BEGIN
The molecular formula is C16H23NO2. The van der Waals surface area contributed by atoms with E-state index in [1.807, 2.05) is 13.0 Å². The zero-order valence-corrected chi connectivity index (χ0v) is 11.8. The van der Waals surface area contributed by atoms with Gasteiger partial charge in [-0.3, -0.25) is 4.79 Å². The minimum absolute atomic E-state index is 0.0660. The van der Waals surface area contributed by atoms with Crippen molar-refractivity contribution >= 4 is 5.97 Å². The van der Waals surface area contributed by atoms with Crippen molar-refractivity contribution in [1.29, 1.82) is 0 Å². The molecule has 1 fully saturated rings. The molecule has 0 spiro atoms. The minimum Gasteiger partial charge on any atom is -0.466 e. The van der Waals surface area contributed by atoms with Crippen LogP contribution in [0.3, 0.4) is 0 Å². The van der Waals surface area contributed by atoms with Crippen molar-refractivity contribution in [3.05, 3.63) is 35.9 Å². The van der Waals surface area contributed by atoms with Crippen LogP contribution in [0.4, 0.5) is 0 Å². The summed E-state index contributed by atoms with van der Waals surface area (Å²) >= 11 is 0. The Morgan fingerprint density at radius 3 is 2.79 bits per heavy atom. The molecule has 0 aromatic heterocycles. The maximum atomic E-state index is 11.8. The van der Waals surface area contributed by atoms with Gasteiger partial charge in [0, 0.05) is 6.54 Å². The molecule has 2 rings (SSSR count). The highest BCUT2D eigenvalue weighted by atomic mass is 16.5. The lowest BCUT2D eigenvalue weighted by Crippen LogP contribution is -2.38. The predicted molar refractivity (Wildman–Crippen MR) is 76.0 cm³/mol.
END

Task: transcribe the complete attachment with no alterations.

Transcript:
The molecular formula is C16H23NO2. The van der Waals surface area contributed by atoms with E-state index in [1.807, 2.05) is 13.0 Å². The zero-order valence-corrected chi connectivity index (χ0v) is 11.8. The van der Waals surface area contributed by atoms with Gasteiger partial charge in [-0.3, -0.25) is 4.79 Å². The minimum absolute atomic E-state index is 0.0660. The van der Waals surface area contributed by atoms with Crippen molar-refractivity contribution >= 4 is 5.97 Å². The van der Waals surface area contributed by atoms with Crippen molar-refractivity contribution in [1.29, 1.82) is 0 Å². The molecule has 1 fully saturated rings. The molecule has 0 spiro atoms. The minimum Gasteiger partial charge on any atom is -0.466 e. The van der Waals surface area contributed by atoms with Crippen LogP contribution in [0.3, 0.4) is 0 Å². The van der Waals surface area contributed by atoms with Crippen molar-refractivity contribution in [3.05, 3.63) is 35.9 Å². The van der Waals surface area contributed by atoms with Crippen LogP contribution in [0.4, 0.5) is 0 Å². The summed E-state index contributed by atoms with van der Waals surface area (Å²) >= 11 is 0. The Morgan fingerprint density at radius 3 is 2.79 bits per heavy atom. The molecule has 0 aromatic heterocycles. The maximum atomic E-state index is 11.8. The van der Waals surface area contributed by atoms with Gasteiger partial charge in [0, 0.05) is 6.54 Å². The molecule has 2 rings (SSSR count). The highest BCUT2D eigenvalue weighted by atomic mass is 16.5. The lowest BCUT2D eigenvalue weighted by Crippen LogP contribution is -2.38. The predicted molar refractivity (Wildman–Crippen MR) is 76.0 cm³/mol.